C'mon Hollywood: Why should we pay you to make movies?
This past week we witnessed a new evolution of crowdsourcing. The campaign to greenlight a VERONICA MARS movie, based on the short-lived TV show starring Kristen Bell, was able to raise more than it’s $2 million goal in less than 24 hours, making Kickstarter history and sounding the war drums for fans all over the world. It felt like a glorious victory for the show, which has a loyal and dedicated fanbase, fueled by the show’s creator, Rob Thomas. For his part, Thomas has remained committed to seeing the show return, which lasted for three seasons before petering out due to low ratings.
As of this writing, the Kickstarter campaign has garnered $3.6 million, which is well above the proposed goal and still with 25 days to go, while expanding into more international markets. It sounds like a dream come true, right? The fans have spoken with their wallets and now their dreams of seeing the show continue will come true! Everyone wins!
Or do they?
Let’s first consider what Kickstarter (and others like it) is: Kickstarter is a funding platform for creative projects, such as films, games, music, art, design, and technology, brought to life through the direct support of others. Now, who would need such a thing more? Big-name studios or new filmmakers?
The majority of film projects that are successfully funded via Kickstarter fall in the $10,000 or less goal. So, what does that kind of money say about those raising money for their film? It says that it’s mostly independent filmmakers trying to make their way into the medium; people who don’t have a major studio property or Hollywood connections. They’re simply ambitious artists trying to make a career in a very tough industry, with the majority of the money probably coming from family and peers.
Now, guess how many film projects have raised $1 million or more via Kickstarter? Only one: VERONICA MARS, a well-established property owned by Time Warner., a billion-dollar a year corporation with its hands in film, television, books, Internet, etc. Yes, a company with plenty of damn money to fund a feature film of a cancelled TV show.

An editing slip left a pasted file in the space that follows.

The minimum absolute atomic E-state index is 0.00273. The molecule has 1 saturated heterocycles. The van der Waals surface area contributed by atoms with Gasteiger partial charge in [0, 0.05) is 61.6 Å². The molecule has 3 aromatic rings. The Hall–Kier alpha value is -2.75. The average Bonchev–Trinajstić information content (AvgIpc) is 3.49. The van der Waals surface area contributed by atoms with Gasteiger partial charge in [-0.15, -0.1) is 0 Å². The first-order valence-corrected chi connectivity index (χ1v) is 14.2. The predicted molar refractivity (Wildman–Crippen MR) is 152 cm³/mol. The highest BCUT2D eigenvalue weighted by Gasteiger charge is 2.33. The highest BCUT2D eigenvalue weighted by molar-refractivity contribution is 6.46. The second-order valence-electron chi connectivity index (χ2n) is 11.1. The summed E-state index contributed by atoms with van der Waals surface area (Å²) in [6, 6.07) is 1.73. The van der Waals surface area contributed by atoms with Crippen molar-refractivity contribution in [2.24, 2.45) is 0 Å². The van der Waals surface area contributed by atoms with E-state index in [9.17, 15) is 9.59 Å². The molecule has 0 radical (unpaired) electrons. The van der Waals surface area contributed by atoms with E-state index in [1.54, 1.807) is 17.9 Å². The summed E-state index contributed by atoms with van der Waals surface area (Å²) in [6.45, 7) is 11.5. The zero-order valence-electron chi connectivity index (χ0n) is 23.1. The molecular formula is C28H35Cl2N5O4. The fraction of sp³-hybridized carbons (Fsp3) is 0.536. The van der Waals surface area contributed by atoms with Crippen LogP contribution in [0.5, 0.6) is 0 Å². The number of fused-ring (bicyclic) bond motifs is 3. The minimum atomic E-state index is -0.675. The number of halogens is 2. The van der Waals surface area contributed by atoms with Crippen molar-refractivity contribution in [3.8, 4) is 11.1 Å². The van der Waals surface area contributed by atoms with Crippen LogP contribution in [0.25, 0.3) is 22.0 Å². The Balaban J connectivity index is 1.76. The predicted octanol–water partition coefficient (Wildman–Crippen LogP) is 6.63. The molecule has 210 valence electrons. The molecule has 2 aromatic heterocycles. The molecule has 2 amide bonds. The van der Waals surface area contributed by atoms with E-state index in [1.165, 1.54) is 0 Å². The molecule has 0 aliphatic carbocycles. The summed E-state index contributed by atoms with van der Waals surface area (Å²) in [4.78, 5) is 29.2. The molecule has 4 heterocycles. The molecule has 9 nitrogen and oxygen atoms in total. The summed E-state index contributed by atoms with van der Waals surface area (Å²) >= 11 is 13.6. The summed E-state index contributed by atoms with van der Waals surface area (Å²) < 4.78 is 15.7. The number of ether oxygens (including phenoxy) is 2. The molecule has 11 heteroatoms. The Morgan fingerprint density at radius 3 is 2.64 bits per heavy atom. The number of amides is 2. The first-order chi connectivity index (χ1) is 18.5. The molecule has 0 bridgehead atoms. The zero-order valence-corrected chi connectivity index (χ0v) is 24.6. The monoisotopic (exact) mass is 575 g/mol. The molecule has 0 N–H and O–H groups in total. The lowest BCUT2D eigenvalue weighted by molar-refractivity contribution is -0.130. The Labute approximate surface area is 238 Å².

Here’s the first issue (and what I see as the biggest): Crowdsourcing a major studio film immediately steals the wind from the sails of lower budget indie projects that are trying to take flight. There’s no proof in numbers on that yet, but it’s what I suspect will happen if this becomes a trend. By taking the spotlight away from new filmmakers trying to make their first feature and giving it to a group of well-established creatives and big-name studios, it makes it that much harder for them to take advantage of the Kickstarter phenomenon, which best serves the starving artists who have yet to garner any kind of recognition that could net them that kind of support.
If VERONICA MARS’ success creates a flood of campaigns by well-established filmmakers then you suddenly have a rush of people tossing money into nostalgic-minded or creator-centric projects (think GHOSTBUSTERS 3 or Scrubs: The Movie, etc.), leaving the new guys back to square one, their new window of opportunity gone, like a bully stealing lunch money on the playground. “Sorry dude, I already pledged $85 bucks for a sequel to SERENITY. Good luck with your indie flick, though.”
Then, there’s the common sense factor: Why should we pay studios to make movies? Don’t we already pay when we buy a ticket? Consider that the studio isn’t funding VERONICA MARS’ budget at all. The budget is whatever is raised on Kickstarter. Warner Bros. is picking up marketing and distribution, but that’s it. I mean, really, could we have made it any easier on them? It’s the most risk free investment they’ve had since Nolan ushered in THE DARK KNIGHT trilogy.
And, here’s the kicker; there’s no guarantee that VERONICA MARS will be successful! Fans pledging $3.6 million isn’t small potatoes, but it doesn’t guarantee that the final film will generate any more than that at the box office (or VOD, which is where the film is headed). Warner Bros. could easily have funded the film themselves after seeing the level of interest, but instead they’re going to allow the film to proceed with your money as the budget. The risk of a flop remains the same, whether they fund it or not, but why take on the budget if they can just use your cash? Not only that, but get you to pay twice (or more) with DVD, digital downloads, and rentals.
I’m more than happy to see the fans have a project they love come to life again. I think it’s great. I think the pledge support alone has proven that the desire is there. However, it feels like abuse when they’re paying the budget for the film when there’s a billion-dollar studio that is well within its means to fund it on its own. There’s a whole generation of filmmakers scraping things together to make their own projects, which are underfunded and without the benefit of big-name stars and studio support. These are the creators who will usher in the future of TV and cinema; fresh voices and new ideas that will create the next VERONICA MARS and the like.
Fans can support what they want and do what they want with their money. If a cheap t-shirt and a “signed” DVD is worth paying to have a movie made and then paying to see it, then so be it. But, think about every shit movie you paid to see in theaters; Would you want to pay that twice? Would you want to be responsible for it? Let the studios take the risk, just like any other business. Your ticket purchase is enough. You want to invest? Do it for those that are hungry for a first chance, rather than those wanting another risk-free gamble on a past failure. The choice is yours.
|Extra Tidbit:||What do you think? Should studios have the right to muscle in and use Kickstarter? Do you think it's fair? Is there enough room for big studio projects and smaller indie fare? Let's hear what you think about this!|